“Over my career, I have tested numerous fruits, including figs, dates, strawberries and raisins, and none of them come anywhere close to having the effect on bone density that dried plums, or prunes, have,” said Bahram H. Arjmandi, Florida State’s Margaret A. Sitton Professor and chairman of the Department of Nutrition, Food and Exercise Sciences in the College of Human Sciences. “All fruits and vegetables have a positive effect on nutrition, but in terms of bone health, this particular food is exceptional.”

“Women can lose up to 20% of their bone density in the 5 to 7 years after menopause, according to the National Osteoporosis Foundation. And here might be a remedy without side effects save a little more regularity? I’m game.

So I’m off to the grocery store to buy a bunch of prunes…er dried plums. I think I could grow to like them. If not, I can always ship them off to lil bro.

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Menopause Research Study: Call for Participation

I’ve frequently jumped upon my soapbox and railed at the dearth of research on Menopause. Now here’s a chance for Hawai`i Menopause Goddesses to potentially be a part of the solution.

Dear friend and sister goddess Dee Adams of  Minnie Pauz fame sent me this info on a study being conducted in Honolulu, Hawai`i. (BTW, if you haven’t checked out her hilarious, poignant cartoons on the Pause, you must click here.)

Here’s the request from the research company:
Covance Clinical Research Study Opportunity

Healthy?  Past Menopause
Generations of women have helped test investigational medications by participating in clinical research studies.  You could help too.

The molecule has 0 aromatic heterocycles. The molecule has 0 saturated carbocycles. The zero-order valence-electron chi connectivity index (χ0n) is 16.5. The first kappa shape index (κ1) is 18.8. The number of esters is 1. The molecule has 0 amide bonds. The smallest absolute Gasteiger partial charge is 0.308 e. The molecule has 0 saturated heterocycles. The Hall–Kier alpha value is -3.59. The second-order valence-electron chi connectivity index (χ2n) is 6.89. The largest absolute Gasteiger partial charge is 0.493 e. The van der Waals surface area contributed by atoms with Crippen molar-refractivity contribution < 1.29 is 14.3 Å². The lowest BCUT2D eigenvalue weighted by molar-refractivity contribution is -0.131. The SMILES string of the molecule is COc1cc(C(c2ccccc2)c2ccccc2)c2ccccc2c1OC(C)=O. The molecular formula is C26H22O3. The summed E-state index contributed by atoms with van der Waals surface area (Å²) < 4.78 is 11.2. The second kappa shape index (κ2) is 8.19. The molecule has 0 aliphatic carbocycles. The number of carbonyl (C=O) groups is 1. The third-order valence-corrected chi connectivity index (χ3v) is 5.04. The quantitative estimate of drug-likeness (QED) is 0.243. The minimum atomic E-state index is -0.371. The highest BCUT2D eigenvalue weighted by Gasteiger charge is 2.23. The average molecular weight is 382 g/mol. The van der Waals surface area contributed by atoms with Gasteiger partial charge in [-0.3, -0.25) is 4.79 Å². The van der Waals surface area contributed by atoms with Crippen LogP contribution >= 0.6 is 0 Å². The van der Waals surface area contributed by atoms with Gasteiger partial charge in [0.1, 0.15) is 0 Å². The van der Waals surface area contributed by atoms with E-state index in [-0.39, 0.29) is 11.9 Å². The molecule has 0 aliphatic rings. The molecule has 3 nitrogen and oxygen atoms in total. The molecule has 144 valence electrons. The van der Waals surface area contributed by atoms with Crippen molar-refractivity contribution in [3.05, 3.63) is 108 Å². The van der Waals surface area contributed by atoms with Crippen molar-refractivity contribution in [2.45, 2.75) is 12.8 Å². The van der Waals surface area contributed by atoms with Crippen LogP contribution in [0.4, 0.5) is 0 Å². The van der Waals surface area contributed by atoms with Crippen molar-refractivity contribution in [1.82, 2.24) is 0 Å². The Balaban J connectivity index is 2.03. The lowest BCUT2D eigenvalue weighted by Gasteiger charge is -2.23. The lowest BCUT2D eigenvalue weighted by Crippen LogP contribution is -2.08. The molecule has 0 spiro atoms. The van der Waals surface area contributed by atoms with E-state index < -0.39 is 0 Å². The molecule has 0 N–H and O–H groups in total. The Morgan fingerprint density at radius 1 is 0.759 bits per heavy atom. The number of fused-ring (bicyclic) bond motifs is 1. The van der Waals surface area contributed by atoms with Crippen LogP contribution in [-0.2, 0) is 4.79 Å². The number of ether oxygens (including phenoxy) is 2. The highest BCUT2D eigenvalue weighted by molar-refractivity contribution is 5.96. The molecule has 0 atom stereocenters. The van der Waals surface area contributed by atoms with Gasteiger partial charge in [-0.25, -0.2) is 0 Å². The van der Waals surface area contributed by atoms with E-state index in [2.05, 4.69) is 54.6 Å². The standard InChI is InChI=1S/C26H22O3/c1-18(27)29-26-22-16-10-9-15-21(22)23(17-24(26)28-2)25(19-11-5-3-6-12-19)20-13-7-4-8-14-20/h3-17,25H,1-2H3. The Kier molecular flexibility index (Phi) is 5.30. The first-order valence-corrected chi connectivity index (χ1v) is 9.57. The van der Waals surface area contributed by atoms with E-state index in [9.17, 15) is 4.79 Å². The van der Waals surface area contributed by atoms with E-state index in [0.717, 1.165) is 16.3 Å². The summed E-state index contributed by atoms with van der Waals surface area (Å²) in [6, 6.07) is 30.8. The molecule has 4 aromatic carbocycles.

To qualify for research study  8232-584 involving an investigational medication you must be:

– A healthy postmenopausal woman
– Able to stay at Covance for 2 nights / 3 days and make 22 outpatient visits

Participants will receive all study-related exams at no cost and compensation $3750 for time and participation.
Think you can help? Great!  Then call 808-441-6327 (808-441-6361 for Japanese speakers), Text ALOHA to 77982 or visit TestWithTheBest.com today.

Please call 808-441-6327 (808-441-6361 for Japanese speakers), immediately for details.

Please consider getting involved, or, tell a friend who might want to participate for the first time (learn more about our referral program at www.testwiththebest.com)
We welcome and appreciate your involvement in clinical research.  To all our participants past, present and future, Thank You!
Sincerely,
Covance Clinical Research Unit

Of course, Menopause Goddesses don’t take much at face value (especially those of us of the Registered Nurse persuasion.) So I called these folks to find out just what they are testing. Because I would be compelled to add my two cents if this study were about antidepressants as a cure for the Pause or some other such “elephant gun to kill flies” strategy.

They are testing an osteoporosis medication, it turns out. Fair enough. They could not give me the other studies that have been done, potential side effects, or any other info “over the phone.” However, they did say that if I came in for screening, they could tell me any and all of this information. Sadly, though I am only 30 miles away, it might as well be 3000, since those miles are open ocean.

So if you should decide to participate, be sure to ask about previous studies and results, potential side effects and benefits, and so on. Read that investigational consent form carefully and thoroughly before signing on the dotted line.